We all have to gain an edge in our worlds … it’s just a matter of when you say, I’m willing to break the rules in order to do it. And, maybe Chris Davis was probably so frustrated by the season he was having, he must have thought … “yeh, it’s worth the risk”.

      Not to let Davis off the hook at all … but, allowing 10% of players to use Adderall, when clearly it’s helping them play a better game seems to be the real problem here. If you’re going to ban it … ban it for everyone (which is what the NHL does).

  2. It’s no fun thinking about these matters, let alone writing about them. Sorry it happened on your team. A couple years ago, when Melky Cabrera was caught in SF, we were all so disappointed that we had to deal with that during, particularly because the Giants were playing so well. I’ll still look for those O’s to play the A’s in the AL finals.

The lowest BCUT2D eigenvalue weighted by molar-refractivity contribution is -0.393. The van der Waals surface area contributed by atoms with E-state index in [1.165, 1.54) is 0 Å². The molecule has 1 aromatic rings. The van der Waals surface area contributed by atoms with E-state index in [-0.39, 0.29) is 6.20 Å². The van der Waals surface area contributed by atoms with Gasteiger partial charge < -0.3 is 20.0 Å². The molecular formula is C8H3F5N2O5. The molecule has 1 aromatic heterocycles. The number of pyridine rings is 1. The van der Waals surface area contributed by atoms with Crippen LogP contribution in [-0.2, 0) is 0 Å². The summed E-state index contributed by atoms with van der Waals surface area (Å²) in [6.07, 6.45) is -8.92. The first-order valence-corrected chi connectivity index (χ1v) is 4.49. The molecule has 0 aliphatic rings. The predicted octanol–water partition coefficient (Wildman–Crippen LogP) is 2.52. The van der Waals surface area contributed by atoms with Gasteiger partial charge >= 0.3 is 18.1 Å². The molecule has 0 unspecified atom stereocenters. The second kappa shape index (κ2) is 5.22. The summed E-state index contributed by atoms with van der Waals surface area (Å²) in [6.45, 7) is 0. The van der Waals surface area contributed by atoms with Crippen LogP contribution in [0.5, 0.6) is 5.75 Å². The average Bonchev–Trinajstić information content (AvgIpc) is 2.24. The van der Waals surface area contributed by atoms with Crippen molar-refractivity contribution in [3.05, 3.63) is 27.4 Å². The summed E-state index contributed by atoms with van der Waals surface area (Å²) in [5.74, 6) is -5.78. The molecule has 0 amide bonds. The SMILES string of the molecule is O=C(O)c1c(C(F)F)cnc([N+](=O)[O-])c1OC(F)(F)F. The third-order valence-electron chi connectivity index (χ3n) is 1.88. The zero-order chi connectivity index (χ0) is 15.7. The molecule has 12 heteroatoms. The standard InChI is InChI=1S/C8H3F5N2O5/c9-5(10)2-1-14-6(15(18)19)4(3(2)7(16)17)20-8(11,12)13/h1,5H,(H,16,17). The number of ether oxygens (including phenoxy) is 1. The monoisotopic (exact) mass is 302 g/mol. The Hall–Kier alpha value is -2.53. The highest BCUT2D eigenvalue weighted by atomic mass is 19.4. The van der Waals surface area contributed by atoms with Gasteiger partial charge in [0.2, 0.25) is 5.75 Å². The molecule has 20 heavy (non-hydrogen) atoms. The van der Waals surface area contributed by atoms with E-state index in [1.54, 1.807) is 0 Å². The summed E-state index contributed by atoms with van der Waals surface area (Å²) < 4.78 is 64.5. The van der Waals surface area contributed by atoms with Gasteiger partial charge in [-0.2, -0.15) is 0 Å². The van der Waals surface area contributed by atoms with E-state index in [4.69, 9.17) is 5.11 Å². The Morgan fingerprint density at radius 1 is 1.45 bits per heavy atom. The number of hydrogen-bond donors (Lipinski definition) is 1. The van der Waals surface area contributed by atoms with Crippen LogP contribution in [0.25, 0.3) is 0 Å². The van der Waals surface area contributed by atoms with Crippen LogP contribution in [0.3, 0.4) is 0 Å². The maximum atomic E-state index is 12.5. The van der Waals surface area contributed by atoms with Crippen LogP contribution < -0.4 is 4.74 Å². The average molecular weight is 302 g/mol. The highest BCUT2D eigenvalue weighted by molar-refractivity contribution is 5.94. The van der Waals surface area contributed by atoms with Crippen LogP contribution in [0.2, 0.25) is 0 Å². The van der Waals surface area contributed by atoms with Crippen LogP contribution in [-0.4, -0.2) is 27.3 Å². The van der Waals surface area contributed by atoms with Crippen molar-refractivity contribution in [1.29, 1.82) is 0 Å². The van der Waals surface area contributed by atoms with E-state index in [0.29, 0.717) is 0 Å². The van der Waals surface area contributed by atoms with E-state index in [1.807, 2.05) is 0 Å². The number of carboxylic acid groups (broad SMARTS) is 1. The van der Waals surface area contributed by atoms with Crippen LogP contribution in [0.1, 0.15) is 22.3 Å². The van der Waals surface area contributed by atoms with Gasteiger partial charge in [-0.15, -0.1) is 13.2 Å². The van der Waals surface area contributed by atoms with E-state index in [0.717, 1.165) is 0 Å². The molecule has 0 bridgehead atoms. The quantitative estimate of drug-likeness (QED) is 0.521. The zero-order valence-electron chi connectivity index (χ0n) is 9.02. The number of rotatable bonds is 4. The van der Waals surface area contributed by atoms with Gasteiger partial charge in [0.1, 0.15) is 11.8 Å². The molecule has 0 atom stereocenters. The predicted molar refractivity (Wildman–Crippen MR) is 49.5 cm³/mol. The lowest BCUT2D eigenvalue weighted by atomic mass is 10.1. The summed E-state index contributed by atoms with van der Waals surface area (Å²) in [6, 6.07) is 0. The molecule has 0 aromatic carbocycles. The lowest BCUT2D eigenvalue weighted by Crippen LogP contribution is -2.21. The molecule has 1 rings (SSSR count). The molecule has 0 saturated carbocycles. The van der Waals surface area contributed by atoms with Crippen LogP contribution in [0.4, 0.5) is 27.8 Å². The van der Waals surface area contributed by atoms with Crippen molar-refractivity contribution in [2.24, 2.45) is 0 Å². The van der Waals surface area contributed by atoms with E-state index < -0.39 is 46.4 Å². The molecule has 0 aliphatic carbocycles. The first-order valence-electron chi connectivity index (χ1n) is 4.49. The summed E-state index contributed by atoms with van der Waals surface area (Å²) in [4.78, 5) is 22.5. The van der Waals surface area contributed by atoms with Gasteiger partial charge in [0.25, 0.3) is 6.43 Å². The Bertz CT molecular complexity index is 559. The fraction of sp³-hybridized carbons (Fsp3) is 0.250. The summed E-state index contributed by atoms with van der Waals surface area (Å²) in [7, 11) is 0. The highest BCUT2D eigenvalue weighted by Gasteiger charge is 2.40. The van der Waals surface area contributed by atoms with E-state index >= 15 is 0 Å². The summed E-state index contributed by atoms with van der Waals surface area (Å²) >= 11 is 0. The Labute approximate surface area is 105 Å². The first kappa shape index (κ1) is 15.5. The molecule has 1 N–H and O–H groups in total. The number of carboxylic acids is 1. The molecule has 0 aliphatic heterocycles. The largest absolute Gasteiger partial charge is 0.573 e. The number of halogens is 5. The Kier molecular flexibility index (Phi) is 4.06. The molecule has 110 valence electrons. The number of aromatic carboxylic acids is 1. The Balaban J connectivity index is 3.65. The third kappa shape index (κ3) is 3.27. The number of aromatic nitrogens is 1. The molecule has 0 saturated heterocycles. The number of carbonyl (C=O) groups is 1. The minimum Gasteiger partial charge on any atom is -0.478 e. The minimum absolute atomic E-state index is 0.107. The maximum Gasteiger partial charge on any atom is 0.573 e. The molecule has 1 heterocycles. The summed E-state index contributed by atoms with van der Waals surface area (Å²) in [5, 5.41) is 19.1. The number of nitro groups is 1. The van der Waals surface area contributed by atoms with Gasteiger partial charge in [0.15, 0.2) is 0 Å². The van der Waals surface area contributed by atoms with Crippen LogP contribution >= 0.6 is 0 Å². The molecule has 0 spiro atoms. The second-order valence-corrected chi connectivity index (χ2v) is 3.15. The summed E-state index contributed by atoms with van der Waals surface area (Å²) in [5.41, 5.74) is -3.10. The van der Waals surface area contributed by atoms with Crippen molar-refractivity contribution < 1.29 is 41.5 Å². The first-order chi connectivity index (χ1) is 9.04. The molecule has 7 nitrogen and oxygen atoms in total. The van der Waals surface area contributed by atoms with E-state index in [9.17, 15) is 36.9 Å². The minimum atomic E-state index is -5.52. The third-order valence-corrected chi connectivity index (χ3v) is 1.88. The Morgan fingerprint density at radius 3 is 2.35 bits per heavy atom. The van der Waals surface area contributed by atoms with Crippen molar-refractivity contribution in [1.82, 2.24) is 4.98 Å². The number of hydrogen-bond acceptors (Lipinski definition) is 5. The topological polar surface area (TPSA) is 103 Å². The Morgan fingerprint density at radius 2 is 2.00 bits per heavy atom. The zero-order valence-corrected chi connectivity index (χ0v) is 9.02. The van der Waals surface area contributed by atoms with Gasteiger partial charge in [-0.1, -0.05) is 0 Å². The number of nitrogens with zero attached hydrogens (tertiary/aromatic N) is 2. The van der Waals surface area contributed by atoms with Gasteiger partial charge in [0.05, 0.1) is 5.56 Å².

• My blog was just a few months old when Melky’s suspension happened. I had given up baseball for several seasons after Rafael Palmeiro told Congress he never used steroids and then promptly failed a drug test. I missed baseball too much so I came back and started writing the blog. My husband was the only one reading it … then I wrote about Melky and WordPress named it a “Freshly Pressed” post of the day — and I’ve made all sorts of new blog friends over the past two years … and I owe it to Melky.

      I just now went back and read my 2012 post about Melky and performance-enhancing drugs (PEDs).

      Here it is: https://thebaseballbloggess.com/2012/08/27/cheaters-never-prosper-except-when-they-do/

      Conflicted then. Conflicted now.

      But, here’s the crazy thing, that I just discovered.

      This post about Chris Davis? I ended it like this: “I just don’t know.”

      My post about Melky Cabrera? I ended it like this: “I just don’t know.”

      Does this mean I’m consistent in my thinking? Wishy-washy? Predictable? A plagarist? Or, just hopelessly conflicted?

      I just don’t know.

  3. Pingback: Well, On The Bright Side … | The Baseball Bloggess

  4. Pingback: (I’ll miss you, Nick.) | The Baseball Bloggess